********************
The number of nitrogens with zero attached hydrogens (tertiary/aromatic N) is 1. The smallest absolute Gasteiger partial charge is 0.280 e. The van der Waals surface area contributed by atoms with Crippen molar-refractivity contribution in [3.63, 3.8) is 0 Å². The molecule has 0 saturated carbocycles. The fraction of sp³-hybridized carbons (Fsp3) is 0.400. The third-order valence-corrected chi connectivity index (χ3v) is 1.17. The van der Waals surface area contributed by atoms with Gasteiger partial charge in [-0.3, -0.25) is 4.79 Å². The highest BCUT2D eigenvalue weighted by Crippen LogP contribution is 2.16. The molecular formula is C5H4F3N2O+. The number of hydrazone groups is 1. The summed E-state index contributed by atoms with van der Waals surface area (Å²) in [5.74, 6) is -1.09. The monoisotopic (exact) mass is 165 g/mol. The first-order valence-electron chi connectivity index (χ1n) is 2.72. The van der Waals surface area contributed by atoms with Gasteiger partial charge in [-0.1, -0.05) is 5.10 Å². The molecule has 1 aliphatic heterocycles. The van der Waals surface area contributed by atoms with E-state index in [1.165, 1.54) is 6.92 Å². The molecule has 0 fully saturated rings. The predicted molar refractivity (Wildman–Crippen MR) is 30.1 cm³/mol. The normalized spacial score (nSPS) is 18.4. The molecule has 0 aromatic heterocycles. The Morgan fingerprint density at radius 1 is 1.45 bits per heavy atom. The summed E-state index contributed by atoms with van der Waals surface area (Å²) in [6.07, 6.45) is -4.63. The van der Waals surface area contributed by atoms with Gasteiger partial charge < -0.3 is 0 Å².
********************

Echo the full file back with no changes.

The number of nitrogens with zero attached hydrogens (tertiary/aromatic N) is 1. The smallest absolute Gasteiger partial charge is 0.280 e. The van der Waals surface area contributed by atoms with Crippen molar-refractivity contribution in [3.63, 3.8) is 0 Å². The molecule has 0 saturated carbocycles. The fraction of sp³-hybridized carbons (Fsp3) is 0.400. The third-order valence-corrected chi connectivity index (χ3v) is 1.17. The van der Waals surface area contributed by atoms with Gasteiger partial charge in [-0.3, -0.25) is 4.79 Å². The highest BCUT2D eigenvalue weighted by Crippen LogP contribution is 2.16. The molecular formula is C5H4F3N2O+. The number of hydrazone groups is 1. The summed E-state index contributed by atoms with van der Waals surface area (Å²) in [5.74, 6) is -1.09. The monoisotopic (exact) mass is 165 g/mol. The first-order valence-electron chi connectivity index (χ1n) is 2.72. The van der Waals surface area contributed by atoms with Gasteiger partial charge in [-0.1, -0.05) is 5.10 Å². The molecule has 1 aliphatic heterocycles. The van der Waals surface area contributed by atoms with E-state index in [1.165, 1.54) is 6.92 Å². The molecule has 0 fully saturated rings. The predicted molar refractivity (Wildman–Crippen MR) is 30.1 cm³/mol. The normalized spacial score (nSPS) is 18.4. The molecule has 0 aromatic heterocycles. The Morgan fingerprint density at radius 1 is 1.45 bits per heavy atom. The summed E-state index contributed by atoms with van der Waals surface area (Å²) in [6.07, 6.45) is -4.63. The van der Waals surface area contributed by atoms with Gasteiger partial charge < -0.3 is 0 Å².